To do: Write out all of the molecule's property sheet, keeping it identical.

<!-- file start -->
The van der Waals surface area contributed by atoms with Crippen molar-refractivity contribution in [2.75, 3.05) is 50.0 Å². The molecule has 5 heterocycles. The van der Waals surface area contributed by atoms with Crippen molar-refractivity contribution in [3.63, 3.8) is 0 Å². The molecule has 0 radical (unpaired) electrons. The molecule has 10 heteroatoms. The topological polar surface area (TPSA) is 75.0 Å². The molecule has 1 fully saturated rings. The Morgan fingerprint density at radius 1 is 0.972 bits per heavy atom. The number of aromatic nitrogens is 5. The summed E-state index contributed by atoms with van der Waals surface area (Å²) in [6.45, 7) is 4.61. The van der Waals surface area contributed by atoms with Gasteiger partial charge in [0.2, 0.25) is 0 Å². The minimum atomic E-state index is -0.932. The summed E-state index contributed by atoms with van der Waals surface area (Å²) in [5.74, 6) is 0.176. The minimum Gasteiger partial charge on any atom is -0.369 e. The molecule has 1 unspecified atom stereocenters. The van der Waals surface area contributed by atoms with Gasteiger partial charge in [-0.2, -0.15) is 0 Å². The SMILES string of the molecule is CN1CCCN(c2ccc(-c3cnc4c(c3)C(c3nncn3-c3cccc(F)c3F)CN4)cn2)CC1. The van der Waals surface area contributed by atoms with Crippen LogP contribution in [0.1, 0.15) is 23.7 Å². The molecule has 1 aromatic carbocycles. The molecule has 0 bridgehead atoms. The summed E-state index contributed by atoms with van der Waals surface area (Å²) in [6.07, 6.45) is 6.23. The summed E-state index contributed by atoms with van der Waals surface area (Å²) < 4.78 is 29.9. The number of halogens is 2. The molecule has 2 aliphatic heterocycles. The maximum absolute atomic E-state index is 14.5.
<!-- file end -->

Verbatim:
The van der Waals surface area contributed by atoms with Crippen molar-refractivity contribution in [2.75, 3.05) is 50.0 Å². The molecule has 5 heterocycles. The van der Waals surface area contributed by atoms with Crippen molar-refractivity contribution in [3.63, 3.8) is 0 Å². The molecule has 0 radical (unpaired) electrons. The molecule has 10 heteroatoms. The topological polar surface area (TPSA) is 75.0 Å². The molecule has 1 fully saturated rings. The Morgan fingerprint density at radius 1 is 0.972 bits per heavy atom. The number of aromatic nitrogens is 5. The summed E-state index contributed by atoms with van der Waals surface area (Å²) in [6.45, 7) is 4.61. The van der Waals surface area contributed by atoms with Gasteiger partial charge in [0.2, 0.25) is 0 Å². The minimum atomic E-state index is -0.932. The summed E-state index contributed by atoms with van der Waals surface area (Å²) in [5.74, 6) is 0.176. The minimum Gasteiger partial charge on any atom is -0.369 e. The molecule has 1 unspecified atom stereocenters. The van der Waals surface area contributed by atoms with Gasteiger partial charge in [-0.2, -0.15) is 0 Å². The SMILES string of the molecule is CN1CCCN(c2ccc(-c3cnc4c(c3)C(c3nncn3-c3cccc(F)c3F)CN4)cn2)CC1. The van der Waals surface area contributed by atoms with Crippen LogP contribution in [0.1, 0.15) is 23.7 Å². The molecule has 1 aromatic carbocycles. The molecule has 0 bridgehead atoms. The summed E-state index contributed by atoms with van der Waals surface area (Å²) in [6.07, 6.45) is 6.23. The summed E-state index contributed by atoms with van der Waals surface area (Å²) < 4.78 is 29.9. The number of halogens is 2. The molecule has 2 aliphatic heterocycles. The maximum absolute atomic E-state index is 14.5.